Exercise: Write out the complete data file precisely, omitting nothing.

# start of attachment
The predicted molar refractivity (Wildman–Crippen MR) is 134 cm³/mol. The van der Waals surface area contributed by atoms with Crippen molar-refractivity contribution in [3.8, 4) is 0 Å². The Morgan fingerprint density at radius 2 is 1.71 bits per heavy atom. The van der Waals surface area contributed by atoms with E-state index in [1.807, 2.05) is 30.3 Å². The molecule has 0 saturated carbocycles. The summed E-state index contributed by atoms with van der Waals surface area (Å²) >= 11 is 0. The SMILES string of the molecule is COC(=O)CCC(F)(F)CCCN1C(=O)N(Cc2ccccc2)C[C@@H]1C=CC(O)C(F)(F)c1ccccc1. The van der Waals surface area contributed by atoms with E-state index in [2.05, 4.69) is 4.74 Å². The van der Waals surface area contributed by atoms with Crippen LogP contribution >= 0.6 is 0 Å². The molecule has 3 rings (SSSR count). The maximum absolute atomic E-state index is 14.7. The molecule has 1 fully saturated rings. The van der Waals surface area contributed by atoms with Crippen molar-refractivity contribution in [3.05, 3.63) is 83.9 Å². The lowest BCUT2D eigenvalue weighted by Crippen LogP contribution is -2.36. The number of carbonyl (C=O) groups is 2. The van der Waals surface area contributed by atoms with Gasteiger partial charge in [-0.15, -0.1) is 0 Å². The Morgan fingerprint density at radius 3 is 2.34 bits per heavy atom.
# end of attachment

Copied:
The predicted molar refractivity (Wildman–Crippen MR) is 134 cm³/mol. The van der Waals surface area contributed by atoms with Crippen molar-refractivity contribution in [3.8, 4) is 0 Å². The Morgan fingerprint density at radius 2 is 1.71 bits per heavy atom. The van der Waals surface area contributed by atoms with E-state index in [1.807, 2.05) is 30.3 Å². The molecule has 0 saturated carbocycles. The summed E-state index contributed by atoms with van der Waals surface area (Å²) >= 11 is 0. The SMILES string of the molecule is COC(=O)CCC(F)(F)CCCN1C(=O)N(Cc2ccccc2)C[C@@H]1C=CC(O)C(F)(F)c1ccccc1. The van der Waals surface area contributed by atoms with E-state index in [2.05, 4.69) is 4.74 Å². The van der Waals surface area contributed by atoms with Crippen LogP contribution >= 0.6 is 0 Å². The molecule has 3 rings (SSSR count). The maximum absolute atomic E-state index is 14.7. The molecule has 1 fully saturated rings. The van der Waals surface area contributed by atoms with Crippen molar-refractivity contribution in [3.05, 3.63) is 83.9 Å². The lowest BCUT2D eigenvalue weighted by Crippen LogP contribution is -2.36. The number of carbonyl (C=O) groups is 2. The van der Waals surface area contributed by atoms with Gasteiger partial charge in [-0.15, -0.1) is 0 Å². The Morgan fingerprint density at radius 3 is 2.34 bits per heavy atom.